Objects that couldn’t be made before 3D printers existed!


Objects That Couldn't Be Made Before 3D Printers Existed

Objects That Couldn’t Be Made Before 3D Printers Existed

3D printing isn’t just for making unique stuffed animals or weird fake meat. It allows us to fabricate objects we never could with traditional manufacturing. Here are some of the incredible things we can print now, which were nearly impossible to make before.

Personalized Car Parts

3D printing can make car parts that are custom-built for the driver’s body and comfort: an ergonomic steering wheel, for example. Last month, Fortune reported Ford’s partnership with California-based 3D printing company Carbon3D. The automakers themselves can benefit from 3D printed parts, too. Instead of the ol’ Ford assembly line, engineers can make manufacturing and design more iterative with 3D printed materials, since prototyping suddenly becomes faster and cheaper and testing becomes more frequent and thorough.

You see, many products—from drinking cups to video game consoles to car parts—are created in a process called “injection molding.” That’s when a material, like glass or metal or plastic, is poured into a mold that forms the product. But with 3D printing, you can design a crazy object on your computer, and it can be turned into reality.

“3D printing bridges the gap between the digital and the physical world,” says Jonathan Jaglom, CEO of 3D printer manufacturer MakerBot, “and lets you design pretty much anything in digital form and then instantly turn it into a physical object.”

Objects That Couldn't Be Made Before 3D Printers Existed

Lighter Airplanes

There have been lots of materials used to make planes lighter, and thus more fuel efficient and greener. But 3D-printed materials can cut weight by up to 55%, according to Airbus, which announced its involvement with 3D printing last year.

In February, Australian researchers unveiled the first 3D-printed jet engine in the world.

Objects That Couldn't Be Made Before 3D Printers Existed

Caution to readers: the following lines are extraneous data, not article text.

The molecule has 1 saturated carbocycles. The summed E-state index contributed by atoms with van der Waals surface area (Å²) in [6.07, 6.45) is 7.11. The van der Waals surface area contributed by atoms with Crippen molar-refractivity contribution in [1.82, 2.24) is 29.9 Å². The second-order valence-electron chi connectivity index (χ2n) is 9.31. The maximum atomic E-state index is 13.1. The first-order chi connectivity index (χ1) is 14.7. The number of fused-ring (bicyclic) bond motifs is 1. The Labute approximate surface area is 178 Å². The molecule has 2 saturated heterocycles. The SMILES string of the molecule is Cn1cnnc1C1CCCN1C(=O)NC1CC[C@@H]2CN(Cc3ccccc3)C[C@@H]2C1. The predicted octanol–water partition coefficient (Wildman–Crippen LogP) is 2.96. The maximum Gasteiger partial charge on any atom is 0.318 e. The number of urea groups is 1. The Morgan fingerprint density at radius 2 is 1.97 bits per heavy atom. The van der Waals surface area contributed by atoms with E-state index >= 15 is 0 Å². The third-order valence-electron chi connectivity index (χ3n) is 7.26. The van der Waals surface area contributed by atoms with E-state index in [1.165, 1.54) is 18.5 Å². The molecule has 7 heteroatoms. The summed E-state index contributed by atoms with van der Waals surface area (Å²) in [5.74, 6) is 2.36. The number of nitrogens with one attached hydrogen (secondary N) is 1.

3D-printed polymers often have “high strength to weight ratios,” says Kristine Relja, marketing manager at Carbon3D, the same company that’s working with Ford on the 3D-printed car parts. 3D-printed plane parts use that strength-to-weight ratio to their advantage. It gives them an edge over traditional materials, like the aluminum often found in seat frames.

“If the arm rest of each seat of a plane were replaced with a high strength to weight ratio part, the overall weight of the plane would drop, increasing fuel efficiency and lowering the overall cost of the plane,” Relja says.

Objects That Couldn't Be Made Before 3D Printers Existed

Detailed Molds of Your Jaw

Possibly the arena 3D printing handedly dominates is personal health. Our bodies are unbelievably individualized, idiosyncratic flesh bags filled with biological items uniquely shaped to each person. Since customization is so critical, especially in surgical implants, 3D printing can really shine here.

Objects That Couldn't Be Made Before 3D Printers Existed

Let’s start with dental trays: Those molds of your chompers that’re made with gross cement stuff that you have to leave in your mouth for minutes on end. They’re useful because they can help dentists and orthodontists create appliances like retainers or braces, and can give them a three dimensional, kinesthetic mold of your mouth.